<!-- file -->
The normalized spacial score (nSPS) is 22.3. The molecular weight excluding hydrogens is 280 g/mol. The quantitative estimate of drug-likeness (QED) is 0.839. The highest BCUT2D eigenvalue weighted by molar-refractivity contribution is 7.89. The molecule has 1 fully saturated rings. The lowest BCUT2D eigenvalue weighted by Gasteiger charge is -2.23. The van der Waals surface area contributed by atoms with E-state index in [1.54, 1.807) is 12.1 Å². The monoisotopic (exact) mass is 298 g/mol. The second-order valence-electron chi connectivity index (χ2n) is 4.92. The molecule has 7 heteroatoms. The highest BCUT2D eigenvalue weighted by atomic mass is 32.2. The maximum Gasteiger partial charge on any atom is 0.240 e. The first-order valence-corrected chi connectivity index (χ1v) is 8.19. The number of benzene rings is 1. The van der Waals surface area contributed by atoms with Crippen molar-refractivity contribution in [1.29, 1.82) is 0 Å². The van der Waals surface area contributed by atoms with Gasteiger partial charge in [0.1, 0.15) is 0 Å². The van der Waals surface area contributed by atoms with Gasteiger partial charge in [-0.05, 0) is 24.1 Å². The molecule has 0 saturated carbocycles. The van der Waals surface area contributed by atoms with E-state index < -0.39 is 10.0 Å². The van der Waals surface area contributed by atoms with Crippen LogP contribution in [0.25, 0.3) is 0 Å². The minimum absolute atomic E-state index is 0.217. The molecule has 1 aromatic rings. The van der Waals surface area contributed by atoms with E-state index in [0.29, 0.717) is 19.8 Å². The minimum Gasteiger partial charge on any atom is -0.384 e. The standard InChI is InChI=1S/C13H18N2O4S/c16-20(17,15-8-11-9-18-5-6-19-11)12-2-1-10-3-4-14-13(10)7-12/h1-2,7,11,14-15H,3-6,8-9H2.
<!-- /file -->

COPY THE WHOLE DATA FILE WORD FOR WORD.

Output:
The normalized spacial score (nSPS) is 22.3. The molecular weight excluding hydrogens is 280 g/mol. The quantitative estimate of drug-likeness (QED) is 0.839. The highest BCUT2D eigenvalue weighted by molar-refractivity contribution is 7.89. The molecule has 1 fully saturated rings. The lowest BCUT2D eigenvalue weighted by Gasteiger charge is -2.23. The van der Waals surface area contributed by atoms with E-state index in [1.54, 1.807) is 12.1 Å². The monoisotopic (exact) mass is 298 g/mol. The second-order valence-electron chi connectivity index (χ2n) is 4.92. The molecule has 7 heteroatoms. The highest BCUT2D eigenvalue weighted by atomic mass is 32.2. The maximum Gasteiger partial charge on any atom is 0.240 e. The first-order valence-corrected chi connectivity index (χ1v) is 8.19. The number of benzene rings is 1. The van der Waals surface area contributed by atoms with Crippen molar-refractivity contribution in [1.29, 1.82) is 0 Å². The van der Waals surface area contributed by atoms with Gasteiger partial charge in [0.1, 0.15) is 0 Å². The van der Waals surface area contributed by atoms with Gasteiger partial charge in [-0.05, 0) is 24.1 Å². The molecule has 0 saturated carbocycles. The van der Waals surface area contributed by atoms with E-state index < -0.39 is 10.0 Å². The van der Waals surface area contributed by atoms with Crippen LogP contribution in [0.25, 0.3) is 0 Å². The minimum absolute atomic E-state index is 0.217. The molecule has 1 aromatic rings. The van der Waals surface area contributed by atoms with E-state index in [0.29, 0.717) is 19.8 Å². The minimum Gasteiger partial charge on any atom is -0.384 e. The standard InChI is InChI=1S/C13H18N2O4S/c16-20(17,15-8-11-9-18-5-6-19-11)12-2-1-10-3-4-14-13(10)7-12/h1-2,7,11,14-15H,3-6,8-9H2.